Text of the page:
This property is home to many species of birds, raptors, songbirds, and game birds such as blue (scaled) quail, mourning dove and white-winged dove as well as larger mammals such as desert mule deer, javelina, desert big-horn, aoudad, mountain lion, and occasional black bear. The brush, forbs, and grasses provide excellent habitat for these game and non-game animals. The live water segment of San Francisco Creek is especial important for migrating songbirds, bats and butterflies utilizing the riparian habitat.  These desert streams are literally “highways’ for these migrations in fall and in spring making wildlife watching here on the ranch second to none.

Improvements

The ranch is a working cattle ranch with some excellent recently improved infrastructure.  There are miles of new internal fences, pens, and traps as well as water and road improvements. Improvements by Headquarters are as follows:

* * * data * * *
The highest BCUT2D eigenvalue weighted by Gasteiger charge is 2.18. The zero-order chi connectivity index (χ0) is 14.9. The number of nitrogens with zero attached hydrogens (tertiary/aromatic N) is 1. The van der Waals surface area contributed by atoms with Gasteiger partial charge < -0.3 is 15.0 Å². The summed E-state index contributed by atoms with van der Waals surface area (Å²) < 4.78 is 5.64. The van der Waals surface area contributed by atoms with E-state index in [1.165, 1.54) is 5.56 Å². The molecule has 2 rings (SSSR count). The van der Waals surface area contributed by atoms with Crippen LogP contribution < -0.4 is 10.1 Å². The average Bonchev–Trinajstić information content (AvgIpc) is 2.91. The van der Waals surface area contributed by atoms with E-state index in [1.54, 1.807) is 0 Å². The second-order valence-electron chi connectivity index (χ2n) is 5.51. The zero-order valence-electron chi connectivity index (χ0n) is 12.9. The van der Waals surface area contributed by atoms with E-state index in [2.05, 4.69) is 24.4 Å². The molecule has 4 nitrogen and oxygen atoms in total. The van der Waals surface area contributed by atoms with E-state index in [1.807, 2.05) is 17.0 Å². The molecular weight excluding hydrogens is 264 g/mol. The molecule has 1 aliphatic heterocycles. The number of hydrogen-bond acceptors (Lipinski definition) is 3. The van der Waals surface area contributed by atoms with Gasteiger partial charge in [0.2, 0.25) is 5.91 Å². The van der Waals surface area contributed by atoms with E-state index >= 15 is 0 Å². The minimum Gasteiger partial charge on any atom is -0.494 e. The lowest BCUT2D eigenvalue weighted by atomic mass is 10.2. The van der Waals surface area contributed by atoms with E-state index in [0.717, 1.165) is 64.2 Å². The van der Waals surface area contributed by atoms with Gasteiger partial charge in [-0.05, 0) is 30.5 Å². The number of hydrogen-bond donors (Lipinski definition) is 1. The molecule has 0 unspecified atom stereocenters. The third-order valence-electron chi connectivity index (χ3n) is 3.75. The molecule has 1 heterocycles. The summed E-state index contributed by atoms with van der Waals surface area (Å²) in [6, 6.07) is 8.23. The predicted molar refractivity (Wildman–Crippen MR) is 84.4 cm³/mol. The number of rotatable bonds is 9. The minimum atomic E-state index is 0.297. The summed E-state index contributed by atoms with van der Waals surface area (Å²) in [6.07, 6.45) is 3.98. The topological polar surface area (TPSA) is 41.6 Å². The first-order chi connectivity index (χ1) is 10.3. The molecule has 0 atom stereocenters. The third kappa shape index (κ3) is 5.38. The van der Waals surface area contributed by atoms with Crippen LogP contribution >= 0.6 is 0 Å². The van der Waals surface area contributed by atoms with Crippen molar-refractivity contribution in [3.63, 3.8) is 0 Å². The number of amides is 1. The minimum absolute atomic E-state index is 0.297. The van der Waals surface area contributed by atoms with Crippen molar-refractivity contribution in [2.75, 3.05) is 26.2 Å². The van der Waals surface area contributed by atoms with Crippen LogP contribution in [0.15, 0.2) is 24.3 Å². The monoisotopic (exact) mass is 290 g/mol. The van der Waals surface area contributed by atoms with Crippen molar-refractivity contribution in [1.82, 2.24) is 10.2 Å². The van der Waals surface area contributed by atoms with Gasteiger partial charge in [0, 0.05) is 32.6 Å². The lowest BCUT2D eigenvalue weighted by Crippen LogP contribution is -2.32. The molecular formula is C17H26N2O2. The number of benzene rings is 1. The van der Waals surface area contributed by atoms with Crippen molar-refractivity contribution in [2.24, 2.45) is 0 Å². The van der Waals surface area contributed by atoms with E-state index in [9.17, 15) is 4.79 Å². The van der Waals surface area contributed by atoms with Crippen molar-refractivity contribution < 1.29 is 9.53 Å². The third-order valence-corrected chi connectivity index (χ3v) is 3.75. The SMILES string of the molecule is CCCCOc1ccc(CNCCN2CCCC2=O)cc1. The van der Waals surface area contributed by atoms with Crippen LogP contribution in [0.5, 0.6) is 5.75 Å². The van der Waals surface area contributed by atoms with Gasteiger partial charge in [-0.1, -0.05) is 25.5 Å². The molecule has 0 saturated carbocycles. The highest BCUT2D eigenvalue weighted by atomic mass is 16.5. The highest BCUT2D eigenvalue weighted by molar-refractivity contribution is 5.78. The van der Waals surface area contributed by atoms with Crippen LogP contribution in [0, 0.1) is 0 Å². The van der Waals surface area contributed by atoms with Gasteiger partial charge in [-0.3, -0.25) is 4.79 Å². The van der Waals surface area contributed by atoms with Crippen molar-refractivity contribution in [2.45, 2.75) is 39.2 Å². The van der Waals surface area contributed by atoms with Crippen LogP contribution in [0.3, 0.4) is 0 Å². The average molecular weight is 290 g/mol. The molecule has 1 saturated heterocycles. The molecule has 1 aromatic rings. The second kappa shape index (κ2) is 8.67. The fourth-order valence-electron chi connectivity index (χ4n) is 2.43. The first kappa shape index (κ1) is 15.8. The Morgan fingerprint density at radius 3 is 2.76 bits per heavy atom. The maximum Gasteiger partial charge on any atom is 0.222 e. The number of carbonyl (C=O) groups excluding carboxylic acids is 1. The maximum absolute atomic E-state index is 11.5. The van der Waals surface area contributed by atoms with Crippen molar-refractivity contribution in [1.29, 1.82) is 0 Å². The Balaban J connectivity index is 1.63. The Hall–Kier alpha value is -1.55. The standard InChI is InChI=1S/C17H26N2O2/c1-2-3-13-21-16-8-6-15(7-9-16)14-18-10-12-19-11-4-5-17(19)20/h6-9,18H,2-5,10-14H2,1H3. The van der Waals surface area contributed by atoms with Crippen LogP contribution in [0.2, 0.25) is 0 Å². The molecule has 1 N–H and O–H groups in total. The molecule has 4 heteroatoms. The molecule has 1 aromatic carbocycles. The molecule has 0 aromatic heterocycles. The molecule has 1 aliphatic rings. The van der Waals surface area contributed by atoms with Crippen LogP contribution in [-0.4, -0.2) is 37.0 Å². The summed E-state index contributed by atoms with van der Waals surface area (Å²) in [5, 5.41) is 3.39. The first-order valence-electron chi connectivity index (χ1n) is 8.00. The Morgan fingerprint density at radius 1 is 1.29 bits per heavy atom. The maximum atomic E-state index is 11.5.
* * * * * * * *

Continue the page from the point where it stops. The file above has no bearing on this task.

Bullis Gap

  • Several houses, barns, pens that need restoring.
  • Electricity at the Headquarters and along the north and west roads.
  • Large Historic rock house currently uninhabited but a great start to a unique remodel.
  • Functioning Airport at Headquarters with two cross gravel strips with metal shade hanger.
  • Submersible water well, storage and troughs
  • Excellent caliche road both north and west.

Rancho Verde

  • Livable house with kitchen two bedrooms and bath.
  • Submersible working water well and storage.
  • Working Cattle and Round Pens.

San Francisco Creek- Lessee Home

  • Main rock house and separate sleeping bunkhouse.
  • Separate camp kitchen building and barn storage.
  • Two-bedroom one bath camp house with large porch.